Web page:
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Stephen Clair – Photo Credit: John Moore
Singer-songwriter/musician Stephen Clair is set to release his latest album, Strange Perfume, on October 11th via Rock City Records.
In an era where most media has a certain easy sheen about, and where rough edges, attitudes, and perceptions are made to be easily digested while you’re probably in the middle of doing six other things, Clair is dropping a potent album that reminds us, in part, what rock and roll is about.
Clair first came to prominence when WFUV got behind the single “Jen In Her Underwear” from his 2003 second LP release Little Radio. Clair has continued making records since then, some in the singer-songwriter mold, some punk rock, and some twangier. There are a few things that hold all of those records together:Clair’s wicked way with words, his penchant for a hook, and a big rock and roll heart.
Strange Perfume is darkly joyous, raving, sneering, lusty, and thrilling. Clair’s songs have always possessed a wry humor. Rave-up rockers veer into stormy seas and back again, while dystopian concerns are made bright with gnarly guitar hooks and Clair’s thunderous and able rock band just kicks it up. Just give us one more night to rock our bleary faces off, and be swept up in it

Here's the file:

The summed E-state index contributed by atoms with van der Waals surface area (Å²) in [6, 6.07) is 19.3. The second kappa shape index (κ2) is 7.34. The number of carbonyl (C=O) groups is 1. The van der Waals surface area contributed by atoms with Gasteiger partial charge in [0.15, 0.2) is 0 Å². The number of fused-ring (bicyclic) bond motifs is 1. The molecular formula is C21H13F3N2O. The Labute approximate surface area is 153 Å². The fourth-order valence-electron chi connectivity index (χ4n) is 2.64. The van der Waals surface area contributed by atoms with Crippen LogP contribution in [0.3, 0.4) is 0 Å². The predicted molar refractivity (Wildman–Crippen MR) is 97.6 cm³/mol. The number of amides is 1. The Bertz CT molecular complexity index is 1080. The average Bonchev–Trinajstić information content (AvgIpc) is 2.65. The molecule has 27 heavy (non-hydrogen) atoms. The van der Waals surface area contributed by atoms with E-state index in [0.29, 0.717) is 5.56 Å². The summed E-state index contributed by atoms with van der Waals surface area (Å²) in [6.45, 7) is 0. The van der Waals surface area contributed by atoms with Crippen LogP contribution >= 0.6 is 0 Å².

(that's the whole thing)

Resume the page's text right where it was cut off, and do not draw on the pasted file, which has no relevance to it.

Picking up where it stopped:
And this vibrantly ringing album title opener sets the tone. The Big Takeover is pleased to host the premiere of its accompanying video that was directed by Jon Slackman. Bookended by a rousing performance by Clair and his band, the video focuses on a wrecked and ruined building that most likely once housed various families.
Slackman pans through the leafless trees growing unchecked outside (and even inside!) the building and then follows the wanderings of three strangers who end up crossing paths there, amid the graffiti-tagged walls and glassless windows.
The song itself is a driving rock ‘n’ roller pushed by emphatic drum beats and hard-hit piano notes. Cycling guitar lines and tambourine jingle fill out the sound while Clair lets out his lyrics with a casual vocal sway.
Clair goes into the backstory of the song, explaining, “The end of the world doesn’t smell quite right, does it? If civilization is truly so doomed, and we’re all too distracted to do anything about it, maybe we could just sleep together. You know, one last hurrah after another.”
That’s the teasing sentiment of “Strange Perfume” from the Malcolm Burn –produced album of the same title. “We’ve gotten so good at ignoring our lousy relationships, our unresolved feelings. It’s become so easy in the digital age. Just ignore everything!”